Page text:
aham
  
ā
ra
it questions these data, and through
buddhi
it reaches a rationalconclusion. The necessity of this association is that by reason of 
 Ā 
n
  
ava
the soul withoutthem is utterly devoid of consciousness. In association with these mental faculties andother 
tattvas
or evolutes of 
 M 
ā
 y
ā
the soul passes through five phases or states of consciousness,
 j
ā
 grat 
,
 svapna
,
 sus
  
upti
,
turya
, and
tury
ā
ī 
ta
, as the activity of successive
tattvas
is suppressed.5. Without the soul the sense-organs are not sensitive to the stimuli of their respectiveobjects; they are percipient only when the soul in union with them perceives in andthrough them. Their capacity to perceive is dependent upon the soul, and is limited totheir objects; they cannot perceive themselves or the soul. Similarly the soul’sconsciousness is dependent upon God, who is in union with the soul; its knowledge is of the empirical world; the soul does not know itself or God. God is not Himself subject tochange by reason of the changeful experience that He makes the soul undergo. Thechanges of the soul are like the movements of a piece of iron which a magnet causes; andGod is no more affected than is the magnet.6. What is knowable by
 P 
āś
a-jñ
ā
na
, sense-perception, and by
 Pa
 ś
u-jñ
ā
na
, the soul’ssense-conditioned knowledge, is
asat 
, the non-real. What is not thus knowable is
 śū
nya
,the void, the non-existent. God is not knowable in that way; nor is He in that senseunknowable; He is neither 
asat 
nor 
 śū
nya
. He is beyond
ā
and
 Manas
, that is to say, beyond,
 P 
āś
a-jñ
ā
na
and
 Pa
 ś
u-jñ
ā
na
, and yet He is comprehensible. He is
Cit-sat 
,
Ś 
iva- sat 
, Absolute Spiritual Reality, and is knowable only by
 Pati-jñ
ā
na
, immediateknowledge of God imparted to the soul by divine grace.
 
3
7. God, the Real, does not know
 P 
āś
a
, the non-real; for the non-real cannot appear in the presence of the real, even as darkness cannot exist in the presence of light. And even if God did know
 Pasa
, He would not know it objectively, because it does not exist apartfrom Him.Conversely,
 P 
āś
a
, the non-real, which includes
 M 
ā
 y
ā
and its evolutes, the sense-organsand intellectual faculties, has no knowledge of the real; for 
 P 
āś
a
is insentient andimpercipient matter. The appearance of knowledge in the non-real is an illusion, like theappearance of water in a mirage. But the soul, which is neither real nor non-real, candepend on and identify itself with either. In association with the non-real, it can by itshelp know the non-real; and in association with the real it can with its help know the real.8. When the soul in association with the senses and intellectual faculties is immersed inearthly experience, it knows the non-real through the non-real, but it does not know itself or God. But when God comes as a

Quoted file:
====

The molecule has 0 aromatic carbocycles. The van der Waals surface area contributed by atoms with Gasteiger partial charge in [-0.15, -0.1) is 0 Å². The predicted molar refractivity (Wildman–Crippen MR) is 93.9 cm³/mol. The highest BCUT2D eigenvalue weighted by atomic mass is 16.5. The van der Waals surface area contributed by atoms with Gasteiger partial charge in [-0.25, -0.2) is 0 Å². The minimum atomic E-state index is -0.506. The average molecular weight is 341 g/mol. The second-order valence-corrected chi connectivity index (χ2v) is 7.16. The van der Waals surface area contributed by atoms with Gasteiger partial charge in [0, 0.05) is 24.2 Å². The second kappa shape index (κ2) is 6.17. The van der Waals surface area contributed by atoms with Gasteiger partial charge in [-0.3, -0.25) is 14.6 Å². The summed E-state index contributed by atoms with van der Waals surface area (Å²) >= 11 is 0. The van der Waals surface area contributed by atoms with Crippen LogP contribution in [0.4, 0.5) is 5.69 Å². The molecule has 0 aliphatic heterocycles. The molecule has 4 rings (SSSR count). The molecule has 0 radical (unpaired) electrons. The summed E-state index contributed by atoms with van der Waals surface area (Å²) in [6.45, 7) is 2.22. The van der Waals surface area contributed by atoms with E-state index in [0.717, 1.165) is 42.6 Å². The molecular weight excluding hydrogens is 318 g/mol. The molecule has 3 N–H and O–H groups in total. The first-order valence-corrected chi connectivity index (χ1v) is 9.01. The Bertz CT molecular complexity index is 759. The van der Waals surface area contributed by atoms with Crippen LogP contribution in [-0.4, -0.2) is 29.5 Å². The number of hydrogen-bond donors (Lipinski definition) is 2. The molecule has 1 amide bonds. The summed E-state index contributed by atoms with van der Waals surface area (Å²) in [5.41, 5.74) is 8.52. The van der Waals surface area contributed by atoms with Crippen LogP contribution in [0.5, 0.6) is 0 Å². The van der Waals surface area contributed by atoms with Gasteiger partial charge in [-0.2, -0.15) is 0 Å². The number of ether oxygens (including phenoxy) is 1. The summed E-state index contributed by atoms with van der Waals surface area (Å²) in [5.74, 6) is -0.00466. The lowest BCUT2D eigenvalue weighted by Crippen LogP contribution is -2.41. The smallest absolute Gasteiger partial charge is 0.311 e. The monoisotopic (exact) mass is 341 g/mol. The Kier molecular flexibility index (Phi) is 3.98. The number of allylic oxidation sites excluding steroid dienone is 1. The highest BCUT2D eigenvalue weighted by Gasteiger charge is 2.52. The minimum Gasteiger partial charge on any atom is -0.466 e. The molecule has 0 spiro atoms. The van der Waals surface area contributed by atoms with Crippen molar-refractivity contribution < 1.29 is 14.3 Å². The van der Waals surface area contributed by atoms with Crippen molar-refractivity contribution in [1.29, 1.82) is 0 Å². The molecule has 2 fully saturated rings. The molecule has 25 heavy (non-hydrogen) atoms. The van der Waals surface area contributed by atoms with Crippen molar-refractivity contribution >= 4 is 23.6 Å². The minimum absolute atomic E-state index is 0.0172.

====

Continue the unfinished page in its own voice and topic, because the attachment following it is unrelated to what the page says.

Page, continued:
guru
and teaches the soul, the soul is made to see thatthe world of experience, evolved from
 M 
ā
 y
ā
, is non-real. It ceases then to identify itself with the non-real and to depend upon it; and in so doing it discovers its oneness withGod.This knowledge received from a
 guru
is the last of the four 
 p
ā
das
which prepare the soulfor release.
 Jñ
ā
na
, knowledge, follows upon the due performance of the first three, viz.
Cary
ā
, menial service in the temple,
 Kriy
ā
, acts of worship, and
ō
 ga
, inward spiritualworship. It is, in all cases, of divine, not human, origin; but the manner in which it isimparted varies according to the class of soul. To Sakalas, souls immersed in all threeimpurities, God comes as a
 guru
of human form; to Pralayakalas, souls affected only by
 Ā 
nava
and
 Karma
, He comes as a
 guru
in Siva’s form; and to Vijñ
ā
n
ā
kalas, soulsinvolved only in
 Ā 
nava
, He comes as the inner principle of the soul’s consciousness.9. It is not by
 p
āś
a-jñ
ā
na
, nor by
 pa
 ś
u-jñ
ā
na
, in other words, not by sense-perception nor  by discriminative reason, that the soul can know reality, God. To know Him is God’s gift,an experience of illumination to which the prepared soul is brought by the instruction of a
 guru
in whom God dwells. Such knowledge is
 pati-jñ
ā
na
, variously termed in Tamil
tiruvadiñ
ā
nam
, knowledge of God,
meyññ
ā
nam
, knowledge of the truth or reality, and
ñ
ā
nakkan
, spiritual vision or illumination. This experience of illumination, thisknowledge of reality, arises in the instant when the soul, with God as immanent buthidden principle of its consciousness, the unseen light of all its seeing, recognizes thenon-reality of the non-real. What in that recognition the soul discovers is the Real; whatshines forth is Knowledge,
 Jñ
ā
na-svar 
ū
 pa
, knowledge which is not only of the Real butis the Real, Divine consciousness itself, Absolute Spiritual Reality.But through the influence of long association with the non-real the soul may tend to loseits new sense of oneness withGod and dependence on Him, and to resume its old dependence on the non-real. Tocombat this tendency, the
 j
ī 
van
-
mukta
, the soul released but still in the body, mustconcentrate meditation upon the
Ś 
ī 
Pañc
ā
ks
  
ara
, the Five-Letter symbol of AbsoluteSpiritual Reality.